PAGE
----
Vividha Vaada

Everything in the universe is connected to each other by cause and effect relationship. For every effect there are specific causes. It can be observed that, the main cause is transformed itself in to the effect. The process of manifestation of effect from its cause is subject of debate and a number of vaada(opinion) regarding this was prevalent in ancient India. Important among them are dealt under vividha vaada. Kshanabhanguravaada  proposes everything to have a momentary existence. Swabhaavoparamavaada is the theory of natural distruction. It proposes that, everything created will have a natural tendency to get destroyed. This is accepted by charaka, and based on this he developed concept of prakruti, vikruti and prakruti sthapana. Anekanta vada, paramanu vada, parinama vada, peelu paka vada , pitara paka vada, vivarta vada etc are other opinions regarding how karana is transformed to karya.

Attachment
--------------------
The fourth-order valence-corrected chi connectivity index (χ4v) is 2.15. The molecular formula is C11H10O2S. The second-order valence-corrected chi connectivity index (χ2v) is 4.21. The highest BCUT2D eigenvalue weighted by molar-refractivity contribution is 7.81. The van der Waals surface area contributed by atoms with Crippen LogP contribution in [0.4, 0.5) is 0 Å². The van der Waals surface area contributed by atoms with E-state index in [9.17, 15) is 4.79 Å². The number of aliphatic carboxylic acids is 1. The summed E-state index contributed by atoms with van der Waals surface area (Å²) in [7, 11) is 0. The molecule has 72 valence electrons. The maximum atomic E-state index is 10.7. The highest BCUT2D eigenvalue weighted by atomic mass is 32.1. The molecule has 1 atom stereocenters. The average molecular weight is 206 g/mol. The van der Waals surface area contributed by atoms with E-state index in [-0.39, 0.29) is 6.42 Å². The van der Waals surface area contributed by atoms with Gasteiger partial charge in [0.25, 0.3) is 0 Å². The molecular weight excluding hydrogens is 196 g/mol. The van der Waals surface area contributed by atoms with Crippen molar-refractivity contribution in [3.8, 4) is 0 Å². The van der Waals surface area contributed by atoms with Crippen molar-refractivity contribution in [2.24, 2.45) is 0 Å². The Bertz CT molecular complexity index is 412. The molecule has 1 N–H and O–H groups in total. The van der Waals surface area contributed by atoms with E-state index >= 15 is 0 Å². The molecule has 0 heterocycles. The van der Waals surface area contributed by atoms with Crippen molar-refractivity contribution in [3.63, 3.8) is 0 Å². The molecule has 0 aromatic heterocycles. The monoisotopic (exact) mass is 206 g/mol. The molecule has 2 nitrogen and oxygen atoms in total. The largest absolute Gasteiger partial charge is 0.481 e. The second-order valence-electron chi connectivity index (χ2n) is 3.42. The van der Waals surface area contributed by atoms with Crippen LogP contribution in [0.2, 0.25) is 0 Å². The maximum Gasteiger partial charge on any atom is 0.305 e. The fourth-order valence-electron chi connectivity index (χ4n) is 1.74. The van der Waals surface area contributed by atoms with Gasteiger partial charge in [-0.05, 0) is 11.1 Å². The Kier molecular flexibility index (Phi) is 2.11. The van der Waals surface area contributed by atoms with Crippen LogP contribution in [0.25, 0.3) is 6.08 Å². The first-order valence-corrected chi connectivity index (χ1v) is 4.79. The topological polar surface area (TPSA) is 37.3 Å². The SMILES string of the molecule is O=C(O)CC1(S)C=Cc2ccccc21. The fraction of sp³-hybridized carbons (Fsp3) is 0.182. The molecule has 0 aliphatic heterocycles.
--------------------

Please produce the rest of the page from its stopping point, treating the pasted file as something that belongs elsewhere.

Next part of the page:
About Author : Dr Vaibhav Dadu

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1. Explain satkarya vada

Ans : This is of samkhya darsana. According to this theory the karya is incorporated in karana in its subtle form. On manifestation only it is revealed.                                                       In the case of “cause and effect” the way in which karya is interpreted from karana, in the same way karana is interpreted from karya. Charaka has given a very good example for this.             “Phalat beejam anumeeyathe, phalam beejat.”                                                                                                    [CH .su .11]                                  This proves the relevance of search based on this relationship. In other words, if we do not accept this theory, there is no perfect relation between cause and effect and there is no meaning for searching cause based on effect or vice versa. This closes the doors to explore knowledge. The entire objective world being interconnected with cause and effect relationship, satkaaryavaada gives hint to the scholar to search in unknown areas of universe. That is the reason why Ayurveda accepts this.                                  There are two important bifurcations for this theory. Even if both agrees to the basic fact that effect lies in cause, they differ from each other only in terms of transformation occurring to the cause, during the formation of result, is real or mere delusion.

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